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Less than 20 years ago, the key to selling yourself and demonstrating good customer service was to promote how great you were.
After all, if you didn't blow your own horn, who would? Selling yourself was the only way anyone could learn about you and your company. And it was the only way your clients would understand and remember what you'd done for them.
In those simpler times, two simple words, “CUSTOMER SERVICE,” said everything you needed to know about being successful:
- Your CUSTOMER would show up.
- You would provide SERVICE.
But today, we each carry a magical wafer of silicon and glass that gives us instant access to all the world's knowledge. This means your potential clients and customers know everything they want to know about you before they ever do business with you.
What's more, thanks to the Internet, today's customers can buy Anything from Anyone, Anytime, Anywhere, and at almost Any Price.
What's more, they have unlimited ways of communicating their pleasure — or displeasure — with your business – and your service.
Thanks to this, customer service success today – AND TOMORROW – requires that you turn the lens around 180° and focus relentlessly on your customer.
To take advantage of this new reality requires you to understand three things:
- What your future success looks like.
- Why you must stop selling function.
- Why it's All About Them.
Despite these three simple directives, not everyone understands the new realities of doing business today. Case in point:
Because I travel around the world speaking at conferences and helping people with their company's strategy, I have amassed enough frequent flier miles to go to the moon and back. And up until very recently, that numerical proof that I was a valuable customer meant that my airline of choice went out of its way to let me know I was appreciated.
But recently, someone in their Customer Service division must have decided it was no longer in their best interest to show their best clients how much they cared. And so, they redefined their “loyalty program” from meaning that the airline was loyal to their customers to meaning their customers should be loyal to the airline.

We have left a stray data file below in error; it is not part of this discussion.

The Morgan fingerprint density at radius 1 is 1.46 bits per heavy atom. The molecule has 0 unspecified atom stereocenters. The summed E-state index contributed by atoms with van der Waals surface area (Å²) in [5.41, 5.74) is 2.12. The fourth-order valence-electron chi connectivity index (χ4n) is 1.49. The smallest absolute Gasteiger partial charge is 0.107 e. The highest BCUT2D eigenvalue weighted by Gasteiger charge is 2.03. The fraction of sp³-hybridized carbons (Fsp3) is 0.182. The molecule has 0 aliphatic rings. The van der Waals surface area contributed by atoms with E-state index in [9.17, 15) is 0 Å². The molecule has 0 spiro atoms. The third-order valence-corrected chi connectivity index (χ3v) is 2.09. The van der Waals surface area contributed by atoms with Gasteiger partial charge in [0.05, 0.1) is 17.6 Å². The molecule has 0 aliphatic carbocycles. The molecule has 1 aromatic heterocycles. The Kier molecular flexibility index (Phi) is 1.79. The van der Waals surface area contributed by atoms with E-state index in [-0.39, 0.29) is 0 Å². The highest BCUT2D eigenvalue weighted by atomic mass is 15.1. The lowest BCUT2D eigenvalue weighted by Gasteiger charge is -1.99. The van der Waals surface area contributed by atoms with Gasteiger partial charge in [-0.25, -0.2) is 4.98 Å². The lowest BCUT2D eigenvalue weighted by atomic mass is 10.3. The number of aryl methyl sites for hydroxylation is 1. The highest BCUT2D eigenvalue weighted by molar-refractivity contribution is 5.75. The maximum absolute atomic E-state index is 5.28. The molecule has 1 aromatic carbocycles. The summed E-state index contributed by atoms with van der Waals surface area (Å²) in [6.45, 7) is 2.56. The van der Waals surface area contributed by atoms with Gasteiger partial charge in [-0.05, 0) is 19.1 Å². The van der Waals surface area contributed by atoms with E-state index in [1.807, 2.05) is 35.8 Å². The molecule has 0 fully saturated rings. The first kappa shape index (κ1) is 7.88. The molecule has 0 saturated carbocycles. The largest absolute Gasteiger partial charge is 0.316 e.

The advantages of frequent flier status were slashed nearly as much as the size of the seats. All of a sudden, it seemed like everyone was relegated to steerage, even if they were sitting up front.
Wait times for reservation clerks were increased, legroom was decreased, and decent meals and snacks were eliminated.
Of course, all of these changes are short-sighted. Because just when the airlines are figuring you have no choice but to fly with them, technology is giving us lots of different ways of coping, from lower cost, independent “air taxi” carriers, to additional economy carriers, to Zoom and Microsoft Teams often eliminating our need to travel for business altogether.
Once airline travel becomes as genericized as the retail business has become, and you can go anywhere, anytime, with anyone, at almost any price, what reason will customers have to stick with their legacy carrier? And why would you care about an airline that stopped caring about you?
Sure, regulations, geographic monopolies, and other artificial controls will lengthen the current carriers' domination, but those advantages won't last forever. For historical proof, just look at what's happened to department stores, the appliance business, fast-food restaurants, universities, and hotels. All of them have faced massive disruption because they forgot that their customers come first and that those same customers have more and more choices about where they want to do business.
And who they want to do it with.